The Defendant argued at the case management hearing that the Claimant had failed to file a budget for the purposes of Civil Procedure Rule 3.14 and thus the Claimant should be limited to court fees only or should be required to make an application for relief from sanctions.

    The Deputy District Judge at first instance rejected that argument.

    The Defendant appealed the Deputy District Judge’s case management decision on two grounds (the second ground concerning another unrelated aspect of the Judge’s case management decision).  

    On its first ground of appeal, the Defendant argued that the word “budget” in CPR 3.14 meant a budget, which complied with the civil procedure rules and practice directions. The Defendant argued that the Claimant had failed to file a budget complying with the relevant rules and practice directions and thus breached CPR 3.14 and that accordingly, the lower court was wrong not to visit upon the Claimant the sanction imposed therein. 

    This ground of appeal was unsuccessful.

    Accepting the arguments made on behalf of the Claimant, the Judge on appeal ruled that the interpretation of the word “budget” in CPR 3.14 did not mean “a budget which fully complied with all civil procedure rules and practice directions”. The Judge considered that having regard to the complexity of the civil procedure rules and practice directions in terms of their form and content and having regard to the draconian sanction in CPR 3.14, it could not have been intended that any failure to comply with the rules would invalidate a budget.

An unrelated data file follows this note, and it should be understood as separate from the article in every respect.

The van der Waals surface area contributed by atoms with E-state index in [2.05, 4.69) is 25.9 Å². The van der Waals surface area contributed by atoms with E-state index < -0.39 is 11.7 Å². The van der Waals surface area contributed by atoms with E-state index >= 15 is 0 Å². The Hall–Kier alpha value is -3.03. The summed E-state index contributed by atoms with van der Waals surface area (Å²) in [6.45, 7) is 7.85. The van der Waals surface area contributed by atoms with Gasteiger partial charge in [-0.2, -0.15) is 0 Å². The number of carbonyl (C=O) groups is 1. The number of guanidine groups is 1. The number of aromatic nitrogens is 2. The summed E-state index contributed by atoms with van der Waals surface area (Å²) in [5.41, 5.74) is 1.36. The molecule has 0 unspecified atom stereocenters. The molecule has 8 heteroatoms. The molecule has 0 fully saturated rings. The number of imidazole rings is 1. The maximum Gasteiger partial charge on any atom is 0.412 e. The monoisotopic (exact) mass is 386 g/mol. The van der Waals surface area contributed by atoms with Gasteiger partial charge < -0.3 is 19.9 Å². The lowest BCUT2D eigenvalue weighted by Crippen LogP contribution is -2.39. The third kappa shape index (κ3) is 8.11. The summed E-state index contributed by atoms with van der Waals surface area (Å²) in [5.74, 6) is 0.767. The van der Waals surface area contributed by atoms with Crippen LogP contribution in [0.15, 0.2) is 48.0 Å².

The Judge stated that CPR 3.14 had a purposive and functional meaning.  The sanction was to encourage parties to engage in the process and not to impose draconian sanctions in all cases of non-compliance with the rules.

    The Judge considered that a budget within the meaning of CPR 3.14 could fairly be described as a “costs budget for a costs and case management conference not necessarily complying with all relevant rules.”  He observed that the summary page of the Precedent H, which the Claimant had filed and served showed all the phase totals albeit not all of the detailed workings out, however this was regarded as sufficient in a small to medium case.  

    The Judge stated that while there was a breach of the requirement to file and serve a budget complying with the rules, it could not be said that there was no budget at all.

    NB. Cassandra acted for the Claimant at both the first instance hearing and at the appeal hearing.

  • Part 36 Offers in QOWCS

    The Claimant brought a claim against the Defendant, represented by Cassandra, for personal injury (whiplash), loss and damage arising out of a road traffic accident.  The claim was protected by the qualified one way costs shifting (QOWCS) regime (governed by Section II of CPR 44) and was subject to the fixed costs regime under Section IIIA of CPR 45.

    The Defendant made a valid Part 36 offer to settle the Claimant’s claim on a 50/50 basis.  The Claimant did not accept the offer.

    At trial the claim was dismissed.  The Defendant had therefore beaten its Part 36 offer.

    The Defendant invited the court to visit upon the Claimant the costs consequences pursuant to CPR 36.17 as modified by CPR 36.21.

    The Circuit Judge found that there was no jurisdiction within CPR 36.17 or CPR 36.21 for the qualified one way costs shifting rule to be disapplied in circumstances such as this where the Defendant had beaten its Part 36 offer.  

    The Judge stated that this was not a case where damages had been awarded (and thus the Defendant's costs could be offset against them).  He stated that it was clear that QOWCS was intended to protect Claimants from having to pay adverse costs orders when they lost at trial save for in the circumstances referred at CPR 44.15 and 44.16.  The Defendant, having beaten its Part 36 offer in a claim to which section IIIA of CPR 45 applied, was not an exception to QOWCS and there was no jurisdiction for the court to order the Claimant to pay the Defendant's costs in such a case.

    This decision is a helpful reminder of the limited benefit of Part 36 offers in cases such as these.  It is also a reminder that in cases such as these, a Defendant cannot use a valid Part 36 offer, to subvert the normal costs rule when it defeats a Claimant’s QOWCS-protected claim at trial.

Sign Up to our Publications